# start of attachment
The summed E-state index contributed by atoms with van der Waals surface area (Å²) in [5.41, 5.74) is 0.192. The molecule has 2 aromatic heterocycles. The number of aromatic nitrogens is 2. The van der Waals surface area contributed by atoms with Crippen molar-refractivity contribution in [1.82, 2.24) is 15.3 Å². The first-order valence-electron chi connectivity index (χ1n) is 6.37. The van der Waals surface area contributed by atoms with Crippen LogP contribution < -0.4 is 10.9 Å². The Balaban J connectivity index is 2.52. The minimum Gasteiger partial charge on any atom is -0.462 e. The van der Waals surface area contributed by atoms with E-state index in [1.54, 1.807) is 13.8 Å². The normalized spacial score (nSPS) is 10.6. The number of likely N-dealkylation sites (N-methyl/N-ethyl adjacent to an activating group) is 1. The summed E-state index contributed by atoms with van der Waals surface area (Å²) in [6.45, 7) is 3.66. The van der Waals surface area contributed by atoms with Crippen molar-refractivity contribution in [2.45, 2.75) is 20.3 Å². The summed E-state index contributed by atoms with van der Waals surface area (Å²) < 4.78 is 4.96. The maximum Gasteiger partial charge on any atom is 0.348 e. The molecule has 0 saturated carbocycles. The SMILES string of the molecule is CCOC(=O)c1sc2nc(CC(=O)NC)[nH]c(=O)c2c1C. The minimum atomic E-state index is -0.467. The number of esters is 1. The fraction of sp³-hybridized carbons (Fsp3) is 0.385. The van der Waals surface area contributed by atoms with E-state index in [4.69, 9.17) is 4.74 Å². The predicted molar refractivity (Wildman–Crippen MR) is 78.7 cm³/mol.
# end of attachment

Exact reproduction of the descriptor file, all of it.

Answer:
The summed E-state index contributed by atoms with van der Waals surface area (Å²) in [5.41, 5.74) is 0.192. The molecule has 2 aromatic heterocycles. The number of aromatic nitrogens is 2. The van der Waals surface area contributed by atoms with Crippen molar-refractivity contribution in [1.82, 2.24) is 15.3 Å². The first-order valence-electron chi connectivity index (χ1n) is 6.37. The van der Waals surface area contributed by atoms with Crippen LogP contribution < -0.4 is 10.9 Å². The Balaban J connectivity index is 2.52. The minimum Gasteiger partial charge on any atom is -0.462 e. The van der Waals surface area contributed by atoms with E-state index in [1.54, 1.807) is 13.8 Å². The normalized spacial score (nSPS) is 10.6. The number of likely N-dealkylation sites (N-methyl/N-ethyl adjacent to an activating group) is 1. The summed E-state index contributed by atoms with van der Waals surface area (Å²) in [6.45, 7) is 3.66. The van der Waals surface area contributed by atoms with Crippen molar-refractivity contribution in [2.45, 2.75) is 20.3 Å². The summed E-state index contributed by atoms with van der Waals surface area (Å²) < 4.78 is 4.96. The maximum Gasteiger partial charge on any atom is 0.348 e. The molecule has 0 saturated carbocycles. The SMILES string of the molecule is CCOC(=O)c1sc2nc(CC(=O)NC)[nH]c(=O)c2c1C. The minimum atomic E-state index is -0.467. The number of esters is 1. The fraction of sp³-hybridized carbons (Fsp3) is 0.385. The van der Waals surface area contributed by atoms with E-state index in [4.69, 9.17) is 4.74 Å². The predicted molar refractivity (Wildman–Crippen MR) is 78.7 cm³/mol.